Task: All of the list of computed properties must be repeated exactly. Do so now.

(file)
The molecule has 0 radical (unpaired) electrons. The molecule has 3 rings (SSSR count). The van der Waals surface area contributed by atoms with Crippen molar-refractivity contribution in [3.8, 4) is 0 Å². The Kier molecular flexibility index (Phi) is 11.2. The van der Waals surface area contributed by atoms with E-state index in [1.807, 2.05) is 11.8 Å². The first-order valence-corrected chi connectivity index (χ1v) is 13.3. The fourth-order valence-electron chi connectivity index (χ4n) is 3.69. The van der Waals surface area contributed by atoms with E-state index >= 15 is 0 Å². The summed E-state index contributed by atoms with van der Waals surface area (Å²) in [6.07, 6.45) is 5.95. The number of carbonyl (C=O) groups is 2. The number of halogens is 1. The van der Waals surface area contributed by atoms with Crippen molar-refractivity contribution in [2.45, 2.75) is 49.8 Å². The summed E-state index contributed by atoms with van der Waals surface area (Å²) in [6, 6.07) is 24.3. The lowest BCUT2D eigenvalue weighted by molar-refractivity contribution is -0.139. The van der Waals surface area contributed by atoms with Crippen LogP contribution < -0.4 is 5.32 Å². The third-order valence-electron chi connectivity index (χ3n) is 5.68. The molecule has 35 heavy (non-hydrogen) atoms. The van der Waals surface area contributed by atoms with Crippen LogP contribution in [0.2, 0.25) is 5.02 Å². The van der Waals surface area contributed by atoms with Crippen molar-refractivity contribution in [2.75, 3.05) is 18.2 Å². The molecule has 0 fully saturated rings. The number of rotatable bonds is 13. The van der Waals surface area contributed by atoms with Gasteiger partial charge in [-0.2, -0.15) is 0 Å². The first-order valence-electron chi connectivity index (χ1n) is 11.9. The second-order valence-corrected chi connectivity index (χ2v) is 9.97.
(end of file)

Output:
The molecule has 0 radical (unpaired) electrons. The molecule has 3 rings (SSSR count). The van der Waals surface area contributed by atoms with Crippen molar-refractivity contribution in [3.8, 4) is 0 Å². The Kier molecular flexibility index (Phi) is 11.2. The van der Waals surface area contributed by atoms with E-state index in [1.807, 2.05) is 11.8 Å². The first-order valence-corrected chi connectivity index (χ1v) is 13.3. The fourth-order valence-electron chi connectivity index (χ4n) is 3.69. The van der Waals surface area contributed by atoms with E-state index >= 15 is 0 Å². The summed E-state index contributed by atoms with van der Waals surface area (Å²) in [6.07, 6.45) is 5.95. The number of carbonyl (C=O) groups is 2. The number of halogens is 1. The van der Waals surface area contributed by atoms with Crippen molar-refractivity contribution in [2.45, 2.75) is 49.8 Å². The summed E-state index contributed by atoms with van der Waals surface area (Å²) in [6, 6.07) is 24.3. The lowest BCUT2D eigenvalue weighted by molar-refractivity contribution is -0.139. The van der Waals surface area contributed by atoms with Crippen LogP contribution < -0.4 is 5.32 Å². The third-order valence-electron chi connectivity index (χ3n) is 5.68. The molecule has 35 heavy (non-hydrogen) atoms. The van der Waals surface area contributed by atoms with Crippen LogP contribution in [0.2, 0.25) is 5.02 Å². The van der Waals surface area contributed by atoms with Crippen molar-refractivity contribution in [2.75, 3.05) is 18.2 Å². The molecule has 0 fully saturated rings. The number of rotatable bonds is 13. The van der Waals surface area contributed by atoms with Gasteiger partial charge in [-0.2, -0.15) is 0 Å². The first-order valence-electron chi connectivity index (χ1n) is 11.9. The second-order valence-corrected chi connectivity index (χ2v) is 9.97.